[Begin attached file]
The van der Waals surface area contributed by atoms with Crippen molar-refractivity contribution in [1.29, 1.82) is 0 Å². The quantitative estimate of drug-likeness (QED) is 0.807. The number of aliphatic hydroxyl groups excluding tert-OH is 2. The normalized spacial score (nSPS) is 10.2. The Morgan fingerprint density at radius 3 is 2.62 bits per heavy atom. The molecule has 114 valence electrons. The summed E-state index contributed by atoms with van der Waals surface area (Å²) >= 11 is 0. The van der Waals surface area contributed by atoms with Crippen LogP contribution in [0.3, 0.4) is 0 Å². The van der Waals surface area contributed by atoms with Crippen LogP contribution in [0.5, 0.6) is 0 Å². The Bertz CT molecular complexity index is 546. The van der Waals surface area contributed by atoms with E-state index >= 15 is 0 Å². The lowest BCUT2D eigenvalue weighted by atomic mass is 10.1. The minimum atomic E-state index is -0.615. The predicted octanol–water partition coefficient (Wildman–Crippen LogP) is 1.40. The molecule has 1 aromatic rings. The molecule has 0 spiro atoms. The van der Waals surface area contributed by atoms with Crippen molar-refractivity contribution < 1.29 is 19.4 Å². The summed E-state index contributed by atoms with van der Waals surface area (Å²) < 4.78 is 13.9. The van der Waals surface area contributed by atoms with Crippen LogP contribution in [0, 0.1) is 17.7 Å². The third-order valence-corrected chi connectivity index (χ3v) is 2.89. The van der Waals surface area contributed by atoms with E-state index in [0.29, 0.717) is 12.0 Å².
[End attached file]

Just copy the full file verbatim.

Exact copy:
The van der Waals surface area contributed by atoms with Crippen molar-refractivity contribution in [1.29, 1.82) is 0 Å². The quantitative estimate of drug-likeness (QED) is 0.807. The number of aliphatic hydroxyl groups excluding tert-OH is 2. The normalized spacial score (nSPS) is 10.2. The Morgan fingerprint density at radius 3 is 2.62 bits per heavy atom. The molecule has 114 valence electrons. The summed E-state index contributed by atoms with van der Waals surface area (Å²) >= 11 is 0. The van der Waals surface area contributed by atoms with Crippen LogP contribution in [0.3, 0.4) is 0 Å². The van der Waals surface area contributed by atoms with Crippen LogP contribution in [0.5, 0.6) is 0 Å². The Bertz CT molecular complexity index is 546. The van der Waals surface area contributed by atoms with E-state index >= 15 is 0 Å². The lowest BCUT2D eigenvalue weighted by atomic mass is 10.1. The minimum atomic E-state index is -0.615. The predicted octanol–water partition coefficient (Wildman–Crippen LogP) is 1.40. The molecule has 1 aromatic rings. The molecule has 0 spiro atoms. The van der Waals surface area contributed by atoms with Crippen molar-refractivity contribution < 1.29 is 19.4 Å². The summed E-state index contributed by atoms with van der Waals surface area (Å²) < 4.78 is 13.9. The van der Waals surface area contributed by atoms with Crippen LogP contribution in [0, 0.1) is 17.7 Å². The third-order valence-corrected chi connectivity index (χ3v) is 2.89. The van der Waals surface area contributed by atoms with E-state index in [0.29, 0.717) is 12.0 Å².